Measurement

  •  Amplitude and Level
  •  Frequency (Spectral) Analysis
  •  Noise and Distortion
  •  Pulse and Transition
  •  Signal and Waveform Generation
  •  Time-Domain Analysis
  •  Tone Measurements

 

Signal Processing

  •  Digital Filters
  •  Convolution and Correlation
  •  Frequency Domain 
  •  Joint Time-Frequency Analysis (Signal-Processing Toolset)
  •  Sampling/Resampling 
  •  Signal Generation
  •  Superresolution Spectral Analysis (Signal-Processing Toolset)
  •  Transforms 
  •  Time Domain
  •  Wavelet and Filter Bank Design (Signal-Processing Toolset)
  •  Windowing

 

Mathematics

  •  Basic Math
  •  Curve Fitting and Data Modeling
  •  Differential Equations
  •  Interpolation and Extrapolation
  •  Linear Algebra
  •  Nonlinear Systems
  •  Optimization
  •  Root Finding
  •  Special Functions
  •  Statistics and Random Processes

 

Control and Simulation

  • PID and Fuzzy Control

 

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3. LabVIEW Functions and Express VIs

LabVIEW VIs include both configuration-based Express VIs and low-level VIs. Configuration-based Express VIs provide the simplest way to add inline measurement analysis and signal processing to a LabVIEW application. Examples of commonly used Express VIs for analysis include the Filter Express VI, Amplitude and Level Measurements Express VI, and Statistics Express VI. To access the configuration of any Express VI, simply double-click the VI. Express VIs provide a configuration approach to LabVIEW development, and they encompass the capabilities of many lower-level VIs. LabVIEW also contains numerous low-level analysis functions that perform specific analysis tasks that you can customize.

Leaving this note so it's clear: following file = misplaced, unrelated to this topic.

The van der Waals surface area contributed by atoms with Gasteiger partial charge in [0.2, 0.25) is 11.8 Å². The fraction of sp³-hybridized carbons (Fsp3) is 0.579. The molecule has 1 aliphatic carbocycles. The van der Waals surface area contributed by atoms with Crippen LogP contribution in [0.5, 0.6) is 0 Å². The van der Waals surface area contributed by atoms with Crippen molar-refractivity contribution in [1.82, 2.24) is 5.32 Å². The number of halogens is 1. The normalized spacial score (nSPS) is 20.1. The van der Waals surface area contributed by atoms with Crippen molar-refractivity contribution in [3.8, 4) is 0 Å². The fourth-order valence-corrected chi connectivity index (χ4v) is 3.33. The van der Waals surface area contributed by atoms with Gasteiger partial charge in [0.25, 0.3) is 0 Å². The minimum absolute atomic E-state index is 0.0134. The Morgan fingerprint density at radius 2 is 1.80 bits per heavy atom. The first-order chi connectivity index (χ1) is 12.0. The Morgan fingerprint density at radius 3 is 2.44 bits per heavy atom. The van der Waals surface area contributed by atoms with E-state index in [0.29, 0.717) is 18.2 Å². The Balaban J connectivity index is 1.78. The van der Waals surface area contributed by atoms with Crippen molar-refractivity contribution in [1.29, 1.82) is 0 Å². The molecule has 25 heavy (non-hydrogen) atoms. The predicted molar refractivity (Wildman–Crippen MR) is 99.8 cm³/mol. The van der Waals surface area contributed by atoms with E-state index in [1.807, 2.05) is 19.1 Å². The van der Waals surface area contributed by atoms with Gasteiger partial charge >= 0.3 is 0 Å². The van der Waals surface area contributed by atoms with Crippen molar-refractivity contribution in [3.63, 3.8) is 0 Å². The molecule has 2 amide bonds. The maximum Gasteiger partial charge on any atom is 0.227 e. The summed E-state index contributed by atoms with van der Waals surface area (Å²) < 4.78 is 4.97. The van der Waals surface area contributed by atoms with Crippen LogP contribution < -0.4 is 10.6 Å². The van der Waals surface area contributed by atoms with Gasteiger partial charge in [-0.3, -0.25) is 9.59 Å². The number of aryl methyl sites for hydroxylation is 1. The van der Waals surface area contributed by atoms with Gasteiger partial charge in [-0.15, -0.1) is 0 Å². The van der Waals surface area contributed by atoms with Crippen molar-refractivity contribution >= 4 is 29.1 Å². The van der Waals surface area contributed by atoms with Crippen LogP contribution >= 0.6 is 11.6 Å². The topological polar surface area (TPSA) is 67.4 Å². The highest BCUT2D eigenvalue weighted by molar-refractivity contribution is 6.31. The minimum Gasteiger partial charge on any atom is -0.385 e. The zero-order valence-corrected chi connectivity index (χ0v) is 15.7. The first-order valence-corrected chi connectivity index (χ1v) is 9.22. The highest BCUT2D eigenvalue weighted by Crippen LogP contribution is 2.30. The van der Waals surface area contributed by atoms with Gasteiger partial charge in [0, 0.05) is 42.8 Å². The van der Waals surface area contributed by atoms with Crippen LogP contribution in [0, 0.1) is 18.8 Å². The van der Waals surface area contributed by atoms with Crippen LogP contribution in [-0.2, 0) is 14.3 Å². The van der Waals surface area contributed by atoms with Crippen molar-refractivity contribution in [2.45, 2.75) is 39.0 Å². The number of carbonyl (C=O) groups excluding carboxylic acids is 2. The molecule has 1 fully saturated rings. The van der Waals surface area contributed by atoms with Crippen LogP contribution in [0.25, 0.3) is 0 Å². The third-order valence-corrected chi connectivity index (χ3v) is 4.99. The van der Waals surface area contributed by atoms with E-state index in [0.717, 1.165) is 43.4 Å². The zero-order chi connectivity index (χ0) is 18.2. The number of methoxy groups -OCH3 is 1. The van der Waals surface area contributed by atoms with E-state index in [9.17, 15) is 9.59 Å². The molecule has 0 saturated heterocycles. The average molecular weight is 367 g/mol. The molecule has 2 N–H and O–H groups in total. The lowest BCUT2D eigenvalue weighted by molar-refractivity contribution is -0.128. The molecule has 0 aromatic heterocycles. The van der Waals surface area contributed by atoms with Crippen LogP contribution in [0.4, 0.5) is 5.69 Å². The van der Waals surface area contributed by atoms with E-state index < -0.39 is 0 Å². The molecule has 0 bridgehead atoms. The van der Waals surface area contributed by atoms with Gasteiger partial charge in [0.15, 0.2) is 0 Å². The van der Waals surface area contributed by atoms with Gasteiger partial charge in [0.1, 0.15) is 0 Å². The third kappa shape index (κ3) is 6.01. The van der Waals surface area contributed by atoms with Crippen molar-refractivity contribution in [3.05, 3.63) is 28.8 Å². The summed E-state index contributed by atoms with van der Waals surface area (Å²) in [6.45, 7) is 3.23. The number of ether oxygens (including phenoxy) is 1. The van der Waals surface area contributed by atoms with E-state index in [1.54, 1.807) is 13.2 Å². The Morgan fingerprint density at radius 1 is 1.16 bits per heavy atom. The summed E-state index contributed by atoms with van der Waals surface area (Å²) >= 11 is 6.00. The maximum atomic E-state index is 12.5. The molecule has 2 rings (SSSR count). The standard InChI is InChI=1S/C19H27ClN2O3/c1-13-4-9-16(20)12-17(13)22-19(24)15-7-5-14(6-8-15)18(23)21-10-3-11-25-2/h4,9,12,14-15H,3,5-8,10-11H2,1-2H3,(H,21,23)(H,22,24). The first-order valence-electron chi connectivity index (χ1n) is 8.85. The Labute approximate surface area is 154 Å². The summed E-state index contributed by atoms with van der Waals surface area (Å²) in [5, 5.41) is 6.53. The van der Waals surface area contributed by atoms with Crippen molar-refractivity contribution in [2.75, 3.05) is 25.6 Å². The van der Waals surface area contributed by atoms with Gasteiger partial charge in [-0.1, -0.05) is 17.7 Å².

Figure 2: An example VI using Express VIs to simulate and record data. 

 

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4. LabVIEW Analysis Add-Ons

In addition to the built-in analysis libraries, you can use add-on toolsets and modules to reduce development time for specialized application needs. By incorporating toolset components into custom applications, you reduce the need for particular expertise commonly associated with the development of more vertical applications such as advanced digital signal processing, sound and vibration measurements, order analysis, image processing, and real-time OS and FPGA development. Visit the NI Tools Network to view all LabVIEW add-ons.

 

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5. Reuse Existing Code

LabVIEW can integrate multiple languages, like .m, C, Python, and .NET, into your application so that you can reuse your existing analysis scripts and developed algorithms. Learn more about all the options you have to reuse existing code in LabVIEW.

 

 

Figure 3: Integrate .m files with the LabVIEW MathScript Node. 

 

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6. Additional Resources